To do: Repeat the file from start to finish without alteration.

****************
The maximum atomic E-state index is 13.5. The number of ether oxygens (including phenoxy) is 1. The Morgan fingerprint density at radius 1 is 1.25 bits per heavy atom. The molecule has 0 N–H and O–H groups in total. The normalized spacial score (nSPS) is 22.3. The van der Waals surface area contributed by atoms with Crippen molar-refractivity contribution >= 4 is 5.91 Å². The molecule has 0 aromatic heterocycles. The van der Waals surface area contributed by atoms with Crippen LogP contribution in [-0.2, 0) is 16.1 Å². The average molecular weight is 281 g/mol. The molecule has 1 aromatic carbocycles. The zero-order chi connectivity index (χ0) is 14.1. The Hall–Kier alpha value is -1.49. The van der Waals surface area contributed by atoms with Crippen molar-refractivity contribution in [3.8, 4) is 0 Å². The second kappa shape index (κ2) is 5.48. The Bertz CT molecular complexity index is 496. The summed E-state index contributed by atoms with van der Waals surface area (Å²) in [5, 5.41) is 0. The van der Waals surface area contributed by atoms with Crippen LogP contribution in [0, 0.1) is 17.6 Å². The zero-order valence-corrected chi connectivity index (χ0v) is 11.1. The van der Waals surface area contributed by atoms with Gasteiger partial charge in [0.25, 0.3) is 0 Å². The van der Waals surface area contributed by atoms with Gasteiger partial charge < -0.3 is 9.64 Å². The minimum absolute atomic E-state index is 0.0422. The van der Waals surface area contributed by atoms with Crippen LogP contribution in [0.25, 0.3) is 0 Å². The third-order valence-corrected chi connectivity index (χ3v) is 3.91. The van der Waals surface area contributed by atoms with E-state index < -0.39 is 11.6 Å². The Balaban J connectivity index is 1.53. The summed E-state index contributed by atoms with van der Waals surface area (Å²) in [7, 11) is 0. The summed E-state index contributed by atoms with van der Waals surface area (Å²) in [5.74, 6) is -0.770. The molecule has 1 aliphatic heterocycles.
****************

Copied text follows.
The maximum atomic E-state index is 13.5. The number of ether oxygens (including phenoxy) is 1. The Morgan fingerprint density at radius 1 is 1.25 bits per heavy atom. The molecule has 0 N–H and O–H groups in total. The normalized spacial score (nSPS) is 22.3. The van der Waals surface area contributed by atoms with Crippen molar-refractivity contribution >= 4 is 5.91 Å². The molecule has 0 aromatic heterocycles. The van der Waals surface area contributed by atoms with Crippen LogP contribution in [-0.2, 0) is 16.1 Å². The average molecular weight is 281 g/mol. The molecule has 1 aromatic carbocycles. The zero-order chi connectivity index (χ0) is 14.1. The Hall–Kier alpha value is -1.49. The van der Waals surface area contributed by atoms with Crippen molar-refractivity contribution in [3.8, 4) is 0 Å². The second kappa shape index (κ2) is 5.48. The Bertz CT molecular complexity index is 496. The summed E-state index contributed by atoms with van der Waals surface area (Å²) in [5, 5.41) is 0. The van der Waals surface area contributed by atoms with Crippen LogP contribution in [0, 0.1) is 17.6 Å². The zero-order valence-corrected chi connectivity index (χ0v) is 11.1. The van der Waals surface area contributed by atoms with Gasteiger partial charge in [0.25, 0.3) is 0 Å². The van der Waals surface area contributed by atoms with Gasteiger partial charge < -0.3 is 9.64 Å². The minimum absolute atomic E-state index is 0.0422. The van der Waals surface area contributed by atoms with Crippen LogP contribution in [0.25, 0.3) is 0 Å². The third-order valence-corrected chi connectivity index (χ3v) is 3.91. The van der Waals surface area contributed by atoms with E-state index < -0.39 is 11.6 Å². The Balaban J connectivity index is 1.53. The summed E-state index contributed by atoms with van der Waals surface area (Å²) in [7, 11) is 0. The summed E-state index contributed by atoms with van der Waals surface area (Å²) in [5.74, 6) is -0.770. The molecule has 1 aliphatic heterocycles.